Study Methods that Complement Personal Learning Styles

personal-learning-stylesNo two people are the same. So why do high schools continue to promote the same learning strategies for all students? According to a report published by the Association for Psychological Science, “Parents and teachers want to help students succeed, but there is little guidance on which learning techniques are the most effective for improving educational outcomes.” In fact, “…some commonly used techniques, such as underlining, rereading material, and using mnemonic devices, were found to be of surprisingly low utility.”

Fortunately, there are study methods that will complement your children’s personal learning styles and abilities.

Creating practice tests and studying ahead of time

One of the best ways to retain information is through self-testing. Once your children have successfully completed the assigned reading material, assist them with creating a practice test using the information they have learned. For the best results, create the test one or two weeks before the actual test date, if one is scheduled. Often, instructors will initiate pop quizzes, but if you prepare early, you can alleviate the stress associated with surprise tests.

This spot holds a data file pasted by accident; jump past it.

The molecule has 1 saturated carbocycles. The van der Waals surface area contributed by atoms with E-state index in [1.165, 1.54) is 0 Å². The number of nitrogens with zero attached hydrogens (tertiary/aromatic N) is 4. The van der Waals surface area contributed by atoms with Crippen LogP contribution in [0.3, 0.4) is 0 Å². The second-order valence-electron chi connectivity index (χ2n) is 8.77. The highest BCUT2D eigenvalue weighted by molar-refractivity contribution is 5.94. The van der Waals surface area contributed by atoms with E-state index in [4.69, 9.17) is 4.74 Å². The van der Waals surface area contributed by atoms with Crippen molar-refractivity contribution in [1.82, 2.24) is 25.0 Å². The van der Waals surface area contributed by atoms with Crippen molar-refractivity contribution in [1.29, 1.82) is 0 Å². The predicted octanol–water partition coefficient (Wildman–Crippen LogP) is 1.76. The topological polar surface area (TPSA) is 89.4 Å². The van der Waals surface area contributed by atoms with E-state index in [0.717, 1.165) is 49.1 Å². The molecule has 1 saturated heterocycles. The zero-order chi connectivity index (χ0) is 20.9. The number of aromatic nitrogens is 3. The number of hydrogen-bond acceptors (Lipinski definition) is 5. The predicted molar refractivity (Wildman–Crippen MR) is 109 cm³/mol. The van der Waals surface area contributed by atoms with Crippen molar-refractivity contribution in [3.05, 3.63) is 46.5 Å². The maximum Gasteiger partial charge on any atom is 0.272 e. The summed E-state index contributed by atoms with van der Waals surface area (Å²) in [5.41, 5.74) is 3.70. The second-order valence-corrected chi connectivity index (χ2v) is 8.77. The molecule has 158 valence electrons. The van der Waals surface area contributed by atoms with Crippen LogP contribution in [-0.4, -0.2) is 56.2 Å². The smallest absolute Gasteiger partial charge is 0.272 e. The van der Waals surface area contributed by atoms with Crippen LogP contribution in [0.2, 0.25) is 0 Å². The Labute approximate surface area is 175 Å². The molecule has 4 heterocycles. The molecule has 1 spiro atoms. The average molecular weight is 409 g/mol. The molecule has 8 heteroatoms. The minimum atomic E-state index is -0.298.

Divide and conquer

If your child is struggling on one area of the assignment, use it as an opportunity to form a study group. This is a great way to reduce the workload while bringing together a group of students who may have different strengths and weaknesses. Not only will they work together to find a solution, but they can even have fun bonding in the process.

Distributed practice

Cramming overnight has been proven to be an ineffective method of studying. That being said, it’s better than no method at all. However, if you can help your children distribute the study material they are responsible for, they will have more time to focus and retain the information. This can be done in the group study sessions we discussed, or encourage one-on-one study sessions of your own, if your schedule permits, with a peer or with you.


If something doesn’t make sense to your child in the way it was explained, encourage him or her to approach the material using self-explanation. Self-explanation is a method that relates the new information to familiar information, or thinking out loud. If your child doesn’t understand a certain question, have your child highlight that information and ask why it’s not clear. Taking the time to work out the problem will ultimately lead to a solution and a better understanding of the material.

The truth is, your child may be distracted and struggle with tests for different reasons. Whether it’s the pressure of an upcoming game against school rivals, the stress of relationships, or academic challenges, finding the right learning strategy can help boost your child’s success in the classroom.